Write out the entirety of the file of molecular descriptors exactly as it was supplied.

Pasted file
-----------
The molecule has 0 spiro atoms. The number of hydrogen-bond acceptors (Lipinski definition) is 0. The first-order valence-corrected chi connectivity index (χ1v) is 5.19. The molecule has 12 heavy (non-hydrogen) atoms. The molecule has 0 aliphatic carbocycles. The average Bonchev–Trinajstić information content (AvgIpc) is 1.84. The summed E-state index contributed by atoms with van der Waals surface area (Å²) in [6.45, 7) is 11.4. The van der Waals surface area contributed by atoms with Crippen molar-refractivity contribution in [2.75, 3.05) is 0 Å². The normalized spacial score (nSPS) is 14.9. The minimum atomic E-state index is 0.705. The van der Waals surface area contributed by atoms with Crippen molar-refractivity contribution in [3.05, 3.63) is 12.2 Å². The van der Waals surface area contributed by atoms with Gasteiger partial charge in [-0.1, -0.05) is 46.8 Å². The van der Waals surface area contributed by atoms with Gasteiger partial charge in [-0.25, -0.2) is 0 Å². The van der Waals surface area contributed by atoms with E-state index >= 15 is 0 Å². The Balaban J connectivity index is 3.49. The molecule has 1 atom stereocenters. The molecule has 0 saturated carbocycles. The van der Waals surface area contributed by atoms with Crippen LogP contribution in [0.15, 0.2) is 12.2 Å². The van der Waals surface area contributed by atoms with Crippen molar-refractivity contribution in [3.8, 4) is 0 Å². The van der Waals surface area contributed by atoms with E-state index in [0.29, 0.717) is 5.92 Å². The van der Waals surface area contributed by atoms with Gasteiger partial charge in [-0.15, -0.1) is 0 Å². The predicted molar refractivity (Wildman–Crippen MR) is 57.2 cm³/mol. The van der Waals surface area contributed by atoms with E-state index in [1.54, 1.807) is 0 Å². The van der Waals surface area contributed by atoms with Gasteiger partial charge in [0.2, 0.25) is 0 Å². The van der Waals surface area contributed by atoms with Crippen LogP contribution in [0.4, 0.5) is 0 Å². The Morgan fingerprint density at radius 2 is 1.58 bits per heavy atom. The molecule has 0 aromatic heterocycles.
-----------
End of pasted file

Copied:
The molecule has 0 spiro atoms. The number of hydrogen-bond acceptors (Lipinski definition) is 0. The first-order valence-corrected chi connectivity index (χ1v) is 5.19. The molecule has 12 heavy (non-hydrogen) atoms. The molecule has 0 aliphatic carbocycles. The average Bonchev–Trinajstić information content (AvgIpc) is 1.84. The summed E-state index contributed by atoms with van der Waals surface area (Å²) in [6.45, 7) is 11.4. The van der Waals surface area contributed by atoms with Crippen molar-refractivity contribution in [2.75, 3.05) is 0 Å². The normalized spacial score (nSPS) is 14.9. The minimum atomic E-state index is 0.705. The van der Waals surface area contributed by atoms with Crippen molar-refractivity contribution in [3.05, 3.63) is 12.2 Å². The van der Waals surface area contributed by atoms with Gasteiger partial charge in [-0.1, -0.05) is 46.8 Å². The van der Waals surface area contributed by atoms with Gasteiger partial charge in [-0.25, -0.2) is 0 Å². The van der Waals surface area contributed by atoms with E-state index >= 15 is 0 Å². The Balaban J connectivity index is 3.49. The molecule has 1 atom stereocenters. The molecule has 0 saturated carbocycles. The van der Waals surface area contributed by atoms with Crippen LogP contribution in [0.15, 0.2) is 12.2 Å². The van der Waals surface area contributed by atoms with Crippen molar-refractivity contribution in [3.8, 4) is 0 Å². The van der Waals surface area contributed by atoms with E-state index in [0.29, 0.717) is 5.92 Å². The van der Waals surface area contributed by atoms with Gasteiger partial charge in [-0.15, -0.1) is 0 Å². The predicted molar refractivity (Wildman–Crippen MR) is 57.2 cm³/mol. The van der Waals surface area contributed by atoms with E-state index in [1.54, 1.807) is 0 Å². The van der Waals surface area contributed by atoms with Gasteiger partial charge in [0.2, 0.25) is 0 Å². The van der Waals surface area contributed by atoms with Crippen LogP contribution in [0.4, 0.5) is 0 Å². The Morgan fingerprint density at radius 2 is 1.58 bits per heavy atom. The molecule has 0 aromatic heterocycles.